Presidential elections are a long drawn out affair. In the age of instant news and constant coverage, the campaigns seem longer, and people are becoming more emotionally invested. Make no mistake; it sucks to be on the losing end of a presidential campaign. The 2012 election is one I was certain was winnable and thought Mitt Romney had a good chance. When he lost (and relatively quickly at that), it was like a punch in the face.
That evening was spent watching Obama supporters basking in his win on both television and social media. It was not, to say the least, a fun night. But once the evening ended, I went to sleep and woke up the next day, treating it like any other day. There was work to be done and a life to lead, and I did so, despite the lousy feelings I had the night before.
Therefore, it is understandable, the sense of sadness, Hillary supporters had following her defeat to Donald Trump. It feels even worse after “knowing” there was no way she could lose to somebody like Trump. But she did. And it hurt. Some people were in tears. Some were angry. Some were angry enough to protest (and some were lucky enough to be paid to do it). All of which is reasonable in light of pollsters and experts saying she would cruise to a win.
Somewhere along the way, however, Clinton supporters (and even some #NeverTrump Republicans) lost their way and appeared in some cases to have lost their collective minds.
The United States has endured much in its short 227-year history. A mere seventy-one years after the founding of our nation, the country erupted into The Civil War that nearly tore the country apart. The country endured two World Wars in the span of 25 years and in between, suffer through the effects of the Great Depression. The Korean War, a presidential assassination, and the Vietnam War followed. We survived Watergate, the Cold War, recessions and the 9/11 attacks. The United States and its people are strong.
I am proud to live in a country that can not only survive all of this but thrive in the face of it. As such, it makes me sick to my stomach to see some people acting as if the election of Donald Trump is some horrid event the country cannot possibly survive.
There are many echoing the sentiments of some more famous people in the country, and what they’re saying is just mind-numbingly stupid. As much respect as I have for Robert De Niro as an actor, his judgment on politically related matters is about as sound as running the hair dryer while taking a bath. De Niro had the audacity to say, “I feel like I did after 9/11.”
Really? The results of a presidential election have you feeling like you did after 3,000 people were slaughtered by terrorists on a single day? De Niro was not the only one to express this imbecilic point of view. I’ve seen several people use this comparison and you know what they should do? They should all get together, find the families of 9/11 victims and apologize for peeing on the memories of their loved ones.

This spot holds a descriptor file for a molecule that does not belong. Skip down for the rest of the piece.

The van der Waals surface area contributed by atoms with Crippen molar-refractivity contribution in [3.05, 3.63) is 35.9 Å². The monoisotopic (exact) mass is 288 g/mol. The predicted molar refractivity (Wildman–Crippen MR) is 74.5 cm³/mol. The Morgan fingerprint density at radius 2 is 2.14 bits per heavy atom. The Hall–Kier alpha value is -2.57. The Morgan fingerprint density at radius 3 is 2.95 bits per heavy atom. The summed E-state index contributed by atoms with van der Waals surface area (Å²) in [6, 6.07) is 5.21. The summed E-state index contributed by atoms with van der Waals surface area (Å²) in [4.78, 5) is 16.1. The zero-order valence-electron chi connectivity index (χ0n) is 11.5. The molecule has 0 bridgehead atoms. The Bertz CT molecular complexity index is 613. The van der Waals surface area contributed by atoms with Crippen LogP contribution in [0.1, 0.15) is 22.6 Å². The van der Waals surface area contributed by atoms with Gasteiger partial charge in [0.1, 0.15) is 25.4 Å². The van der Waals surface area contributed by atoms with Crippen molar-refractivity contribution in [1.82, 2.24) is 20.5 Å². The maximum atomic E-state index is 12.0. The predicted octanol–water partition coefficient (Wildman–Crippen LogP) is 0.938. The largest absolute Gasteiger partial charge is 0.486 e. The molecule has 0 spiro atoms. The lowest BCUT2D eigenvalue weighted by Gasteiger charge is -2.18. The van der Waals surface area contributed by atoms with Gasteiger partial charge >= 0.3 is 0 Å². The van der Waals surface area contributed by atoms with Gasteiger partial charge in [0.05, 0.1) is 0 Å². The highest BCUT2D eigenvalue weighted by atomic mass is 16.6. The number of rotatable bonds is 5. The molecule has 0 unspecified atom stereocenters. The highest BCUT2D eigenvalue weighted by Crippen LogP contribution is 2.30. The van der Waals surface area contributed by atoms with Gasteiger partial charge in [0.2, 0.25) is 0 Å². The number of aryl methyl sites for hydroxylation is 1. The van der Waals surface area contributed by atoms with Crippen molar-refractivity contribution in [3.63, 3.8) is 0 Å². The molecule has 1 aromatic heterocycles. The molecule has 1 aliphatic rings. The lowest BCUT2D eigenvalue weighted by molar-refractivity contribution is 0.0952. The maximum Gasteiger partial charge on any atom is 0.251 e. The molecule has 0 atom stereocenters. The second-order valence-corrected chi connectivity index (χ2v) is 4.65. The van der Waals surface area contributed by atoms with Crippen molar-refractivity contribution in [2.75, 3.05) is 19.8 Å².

Sarah Silverman got in on the act as well. She tweeted the following:
For a lot of people, this is the Great Depression, but this time it's emotional & physical. Our bodies r breaking down w fear & rage…
— Sarah Silverman (@SarahKSilverman) November 16, 2016
It took me several moments to gather my thoughts about what Silverman said. For a brief moment, I felt like Anthony in the movie ‘Casino.’ Joe Pesci’s character, Nicky Santoro, put Anthony’s head in a vise and squeezed his head to the point his eye popped out of his skull.
Forget the level of mental masturbation it took even to begin to think this; she reached a level of fatuousness that could likely be measured on some scale. To make matters worse, as with De Niro, some people agree with her. It’s like a smorgasbord of idiocy.
People, get the hell over yourselves. This was a presidential election. We have them every four years. If the system we have in this country can withstand a civil war, it can certainly handle Donald J. Trump. Are there valid reasons to be concerned about what he’ll do, once he assumes office? Certainly. I share some of those concerns, and people have the responsibility to speak out in those cases whether they voted for Donald Trump or not.
But to compare the election of Trump to some of the greatest challenges we’ve faced as a nation is just silly. The pearl-clutching and hand-wringing is only going to embolden Trump supporters and turn those who might otherwise be sympathetic to the concerns over Trump into people who will not respond to cries of wolf.
This country has seen more endured more than Donald Trump, so get over yourselves already. It’s not that bad.